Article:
, supra; Odom v. Beard, 114 Ga. App. 364 (151 SE2d 468)
; Pugh v. Jones, 131 Ga. App. 600
, supra; Avery v. Bower, 170 Ga. 202
, 204 (152 SE 239
). However, Code Ann. 34-103 (aa) (Ga. L. 1964, Extra Sess., pp. 26, 28; 1970, pp. 347, 349), provides: "The word 'residence' shall mean domicile." Confusion arises when the statutes refer to "residence" when they mean "domicile," and courts interpret "residence" to mean "residence" rather than "domicile" or "legal residence."
The difference between a sojourner, resident and domiciliary is one of intent. To become a sojourner, no intent is necessary. It may be defined as meaning a temporary stay or temporary visit as that of a traveler in a foreign land--a sojourner. See 81 CJS 336. Resident, when used as a noun is generally understood to mean more than mere physical presence and the transient visit of a person for a time does not make that person a resident. See 77 CJS 305. Residence usually includes an intent to live in the place for the time being. Davis v. Holt, 105 Ga. App. 125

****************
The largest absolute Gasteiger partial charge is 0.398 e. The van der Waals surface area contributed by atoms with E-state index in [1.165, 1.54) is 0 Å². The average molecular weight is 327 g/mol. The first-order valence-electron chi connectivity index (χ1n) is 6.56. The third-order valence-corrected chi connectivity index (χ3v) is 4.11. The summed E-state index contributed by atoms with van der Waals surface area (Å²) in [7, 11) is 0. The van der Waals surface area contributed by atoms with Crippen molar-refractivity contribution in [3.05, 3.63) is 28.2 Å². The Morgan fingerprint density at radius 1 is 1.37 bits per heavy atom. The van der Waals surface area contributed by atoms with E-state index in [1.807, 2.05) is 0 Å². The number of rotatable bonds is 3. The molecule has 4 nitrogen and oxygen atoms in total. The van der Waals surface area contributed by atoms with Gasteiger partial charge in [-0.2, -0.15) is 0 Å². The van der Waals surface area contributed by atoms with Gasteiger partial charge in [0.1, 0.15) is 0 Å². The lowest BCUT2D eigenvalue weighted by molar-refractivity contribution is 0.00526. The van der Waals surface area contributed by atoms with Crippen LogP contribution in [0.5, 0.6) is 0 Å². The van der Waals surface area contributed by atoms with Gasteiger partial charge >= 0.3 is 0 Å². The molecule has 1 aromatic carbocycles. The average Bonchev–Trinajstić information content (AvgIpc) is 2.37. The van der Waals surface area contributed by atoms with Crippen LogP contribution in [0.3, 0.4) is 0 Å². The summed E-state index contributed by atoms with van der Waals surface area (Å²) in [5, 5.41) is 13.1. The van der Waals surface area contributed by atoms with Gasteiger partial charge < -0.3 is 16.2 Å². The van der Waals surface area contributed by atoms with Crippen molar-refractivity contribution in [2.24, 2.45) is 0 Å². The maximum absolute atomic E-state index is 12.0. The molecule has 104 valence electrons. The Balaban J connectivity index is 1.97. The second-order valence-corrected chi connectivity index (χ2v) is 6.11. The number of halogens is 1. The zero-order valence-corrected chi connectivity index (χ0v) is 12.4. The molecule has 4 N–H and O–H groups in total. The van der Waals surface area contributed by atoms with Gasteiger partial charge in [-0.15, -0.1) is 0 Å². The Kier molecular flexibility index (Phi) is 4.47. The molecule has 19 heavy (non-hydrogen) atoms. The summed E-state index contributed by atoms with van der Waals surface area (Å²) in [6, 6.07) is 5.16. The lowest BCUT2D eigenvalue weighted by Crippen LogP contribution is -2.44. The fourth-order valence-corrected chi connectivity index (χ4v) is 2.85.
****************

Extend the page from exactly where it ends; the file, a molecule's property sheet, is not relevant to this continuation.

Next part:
, supra at 130. Domicile, unlike residence, means a permanent place of habitat. Avery v. Bower, 170 Ga. 202
, 206, supra. A person may have several residences, but only one domicile. Id. at 204. It has been the considered opinion of prior decisions of this court that a service person is a "temporary sojourner." Vinson v. Porter, 126 Ga. App. 555 (191 SE2d 297)
. Accord, G. M. A. C. v. Monday, 79 Ga. App. 609 (54 SE2d 479)
; Evans v. Brooks, 93 Ga. App. 352 (91 SE2d 799)
; Coggins v. Rhodes, 113 Ga. App. 837 (149 SE2d 834)
; Webb v. Oliver, 133 Ga. App. 555 (211 SE2d 605)